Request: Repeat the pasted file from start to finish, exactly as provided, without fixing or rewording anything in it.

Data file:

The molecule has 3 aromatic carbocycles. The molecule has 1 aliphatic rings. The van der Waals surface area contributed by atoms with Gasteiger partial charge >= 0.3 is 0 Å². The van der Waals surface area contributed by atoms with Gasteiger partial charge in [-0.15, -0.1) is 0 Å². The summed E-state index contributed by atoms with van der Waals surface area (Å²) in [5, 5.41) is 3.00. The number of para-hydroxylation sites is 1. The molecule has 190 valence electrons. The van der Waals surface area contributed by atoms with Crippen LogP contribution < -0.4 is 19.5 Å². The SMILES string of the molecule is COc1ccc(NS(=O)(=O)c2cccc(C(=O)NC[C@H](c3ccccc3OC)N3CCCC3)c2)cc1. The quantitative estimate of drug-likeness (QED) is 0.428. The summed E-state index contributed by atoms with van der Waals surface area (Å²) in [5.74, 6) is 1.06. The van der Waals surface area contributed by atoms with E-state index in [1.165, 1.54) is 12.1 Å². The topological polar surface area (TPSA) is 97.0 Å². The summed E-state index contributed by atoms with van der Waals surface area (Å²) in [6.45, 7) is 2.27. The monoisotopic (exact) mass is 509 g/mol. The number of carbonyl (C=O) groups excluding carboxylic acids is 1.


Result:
The molecule has 3 aromatic carbocycles. The molecule has 1 aliphatic rings. The van der Waals surface area contributed by atoms with Gasteiger partial charge >= 0.3 is 0 Å². The van der Waals surface area contributed by atoms with Gasteiger partial charge in [-0.15, -0.1) is 0 Å². The summed E-state index contributed by atoms with van der Waals surface area (Å²) in [5, 5.41) is 3.00. The number of para-hydroxylation sites is 1. The molecule has 190 valence electrons. The van der Waals surface area contributed by atoms with Crippen LogP contribution < -0.4 is 19.5 Å². The SMILES string of the molecule is COc1ccc(NS(=O)(=O)c2cccc(C(=O)NC[C@H](c3ccccc3OC)N3CCCC3)c2)cc1. The quantitative estimate of drug-likeness (QED) is 0.428. The summed E-state index contributed by atoms with van der Waals surface area (Å²) in [5.74, 6) is 1.06. The van der Waals surface area contributed by atoms with E-state index in [1.165, 1.54) is 12.1 Å². The topological polar surface area (TPSA) is 97.0 Å². The summed E-state index contributed by atoms with van der Waals surface area (Å²) in [6.45, 7) is 2.27. The monoisotopic (exact) mass is 509 g/mol. The number of carbonyl (C=O) groups excluding carboxylic acids is 1.